What caused a crack to open up in structure of cruise ship Ventura?

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What is the cause of a two-inch-wide crack which opened up in the deck of P&O cruise ship, necessitating urgent repairs on its return to Southampton yesterday?
Passengers on board the four-and-a-half-year-old ship took to Twitter, Facebook and cruise bulletin boards to report the incident, with some suggesting that rough seas during a crossing of the notorious Bay of Biscay were responsible for the damage.
A gap opened up across the starboard side of Deck 16, directly below the Laguna Pool deck, leaving a number of glass panes loose. The area was immediately taped off, and some reports said passengers on Deck 14 were told not to use their balconies.
When I contacted P&O’s head office in Southampton, I was told the incident was “not weather-related,” and was given a prepared statement which read: “Repairs will be made to an aluminium deck on Ventura upon arrival in Southampton today. This has no structural strength or safety implications.
“Ventura will leave Southampton later today as planned for a two night cruise.”
All of which begs the question – if the damage was not a reuslt of heavy seas, what was the cause? And are there any implications for other vessels built to a similar design?
The 116,000-ton Ventura, which has 1,550 cabins and carries more than 3,000 passengers, has an almost identical sister, Azura, sailing under P&O colours. Both were built by a Fincantieri shipyard in Italy.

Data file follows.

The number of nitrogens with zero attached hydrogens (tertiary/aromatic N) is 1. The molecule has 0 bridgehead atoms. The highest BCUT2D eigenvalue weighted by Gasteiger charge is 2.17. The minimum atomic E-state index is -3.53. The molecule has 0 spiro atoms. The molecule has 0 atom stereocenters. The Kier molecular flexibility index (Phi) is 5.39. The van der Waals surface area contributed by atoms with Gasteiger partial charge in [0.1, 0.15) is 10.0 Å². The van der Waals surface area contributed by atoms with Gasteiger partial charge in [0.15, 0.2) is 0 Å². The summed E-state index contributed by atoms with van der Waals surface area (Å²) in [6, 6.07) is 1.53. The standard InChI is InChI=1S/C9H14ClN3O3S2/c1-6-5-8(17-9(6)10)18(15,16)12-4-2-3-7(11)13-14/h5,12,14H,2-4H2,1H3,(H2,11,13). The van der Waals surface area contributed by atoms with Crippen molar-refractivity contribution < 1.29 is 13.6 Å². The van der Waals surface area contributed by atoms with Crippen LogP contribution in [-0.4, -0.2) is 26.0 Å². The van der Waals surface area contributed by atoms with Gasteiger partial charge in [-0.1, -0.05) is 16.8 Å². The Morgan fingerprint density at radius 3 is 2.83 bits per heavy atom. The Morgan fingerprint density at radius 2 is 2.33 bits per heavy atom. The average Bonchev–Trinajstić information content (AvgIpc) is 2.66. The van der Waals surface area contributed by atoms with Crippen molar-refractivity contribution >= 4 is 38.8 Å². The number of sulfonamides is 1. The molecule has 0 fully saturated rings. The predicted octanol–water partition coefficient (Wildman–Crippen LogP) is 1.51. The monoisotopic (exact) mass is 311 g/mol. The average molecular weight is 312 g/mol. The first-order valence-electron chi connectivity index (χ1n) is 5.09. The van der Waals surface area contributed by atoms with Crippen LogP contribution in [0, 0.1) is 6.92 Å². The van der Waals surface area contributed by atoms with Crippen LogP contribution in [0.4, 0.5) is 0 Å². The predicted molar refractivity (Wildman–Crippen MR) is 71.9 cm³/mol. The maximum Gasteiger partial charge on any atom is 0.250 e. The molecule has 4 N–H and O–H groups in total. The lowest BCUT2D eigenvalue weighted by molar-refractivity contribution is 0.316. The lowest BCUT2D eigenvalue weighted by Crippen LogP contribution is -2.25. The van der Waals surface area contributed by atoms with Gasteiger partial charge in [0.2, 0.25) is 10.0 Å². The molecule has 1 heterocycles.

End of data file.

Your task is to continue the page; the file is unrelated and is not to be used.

Their design is based on the Grand class of ships built for Princess Cruises – like P&O, owned by the Carnival Corporation. Grand Princess and Caribbean Princess are frequent visitor to UK shores. Most, like the newest, Ruby Princess, were built by Fincantieri in Italy, although a couple of basically similar design were constructed in Japan.
On reaching its fifth birthday next April, Ventura is scheduled to undertake a 15-day dry-dock overhaul during which its hull will be re-painted and a number of internal changes including the fitting of single cabins. It looks like the work schedulers might have some additional repairs to take into account.
►I witnessed at first hand the power of the sea during an October crossing of the Bay of Biscay six years ago. On board Fred Olsen’s Black Watch, I spent two days being pounded by heavy seas, with winds reaching hurricane-force 12.
The ship’s bows were stoved in by the weight of the water and, although the vessel’s seaworthiness was unaffected, it was some months before repairs could be effected.
I also saw a number of small cracks which opened up in the structure, radiating, for example, from the corners of window and door openings.

By | 2012-10-20T13:35:03+00:00 20 October 2012|Cruise News, Cruise Ships|4 Comments

About the Author:

John Honeywell is a travel writer specialising in cruise ships and cruise travel. Winner of CLIA UK's Contribution to Cruise award 2017.


  1. stevee1 20 October 2012 at 8:39 pm - Reply

    Hi Having just returned on from the trip on the Ventura and seen the damage caused to the deck after we had crossed the B,O,B I happened to talk to the deputy captain who at the time had been inspecting the damage caused to the deck who informed me it was the length of the waves that we encountered that caused the ship to flex more thus stressing the joint more than it was designed to take .I have taken quite a few pictures and more than happy to to post them on to a site if required.

  2. Pete James 21 October 2012 at 4:26 pm - Reply